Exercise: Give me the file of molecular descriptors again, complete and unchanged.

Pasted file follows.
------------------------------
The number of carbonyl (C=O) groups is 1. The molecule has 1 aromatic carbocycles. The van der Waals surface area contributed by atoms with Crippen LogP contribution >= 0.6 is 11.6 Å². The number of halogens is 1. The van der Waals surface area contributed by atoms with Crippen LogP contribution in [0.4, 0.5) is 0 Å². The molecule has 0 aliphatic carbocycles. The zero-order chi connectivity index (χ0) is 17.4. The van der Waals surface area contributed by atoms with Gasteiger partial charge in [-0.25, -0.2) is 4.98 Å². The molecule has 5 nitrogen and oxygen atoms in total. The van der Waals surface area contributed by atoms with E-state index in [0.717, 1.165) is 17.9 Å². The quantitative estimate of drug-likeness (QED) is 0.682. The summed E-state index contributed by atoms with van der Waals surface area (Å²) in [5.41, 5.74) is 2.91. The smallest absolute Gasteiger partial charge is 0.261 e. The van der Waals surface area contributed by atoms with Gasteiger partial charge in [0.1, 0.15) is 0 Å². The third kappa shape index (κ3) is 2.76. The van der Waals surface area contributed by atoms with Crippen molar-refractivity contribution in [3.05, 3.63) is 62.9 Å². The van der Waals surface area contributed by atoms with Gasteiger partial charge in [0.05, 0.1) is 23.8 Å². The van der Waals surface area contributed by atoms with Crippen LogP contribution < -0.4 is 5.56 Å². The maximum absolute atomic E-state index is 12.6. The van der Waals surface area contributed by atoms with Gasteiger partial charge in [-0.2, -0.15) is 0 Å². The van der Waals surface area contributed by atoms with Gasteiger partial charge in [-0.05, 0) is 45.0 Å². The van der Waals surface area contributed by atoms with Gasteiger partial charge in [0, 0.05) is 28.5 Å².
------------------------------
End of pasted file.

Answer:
The number of carbonyl (C=O) groups is 1. The molecule has 1 aromatic carbocycles. The van der Waals surface area contributed by atoms with Crippen LogP contribution >= 0.6 is 11.6 Å². The number of halogens is 1. The van der Waals surface area contributed by atoms with Crippen LogP contribution in [0.4, 0.5) is 0 Å². The molecule has 0 aliphatic carbocycles. The zero-order chi connectivity index (χ0) is 17.4. The van der Waals surface area contributed by atoms with Gasteiger partial charge in [-0.25, -0.2) is 4.98 Å². The molecule has 5 nitrogen and oxygen atoms in total. The van der Waals surface area contributed by atoms with E-state index in [0.717, 1.165) is 17.9 Å². The quantitative estimate of drug-likeness (QED) is 0.682. The summed E-state index contributed by atoms with van der Waals surface area (Å²) in [5.41, 5.74) is 2.91. The smallest absolute Gasteiger partial charge is 0.261 e. The van der Waals surface area contributed by atoms with Gasteiger partial charge in [0.1, 0.15) is 0 Å². The third kappa shape index (κ3) is 2.76. The van der Waals surface area contributed by atoms with Crippen molar-refractivity contribution in [3.05, 3.63) is 62.9 Å². The van der Waals surface area contributed by atoms with Gasteiger partial charge in [0.05, 0.1) is 23.8 Å². The van der Waals surface area contributed by atoms with Crippen LogP contribution < -0.4 is 5.56 Å². The maximum absolute atomic E-state index is 12.6. The van der Waals surface area contributed by atoms with Gasteiger partial charge in [-0.2, -0.15) is 0 Å². The van der Waals surface area contributed by atoms with Gasteiger partial charge in [-0.05, 0) is 45.0 Å². The van der Waals surface area contributed by atoms with Gasteiger partial charge in [0, 0.05) is 28.5 Å².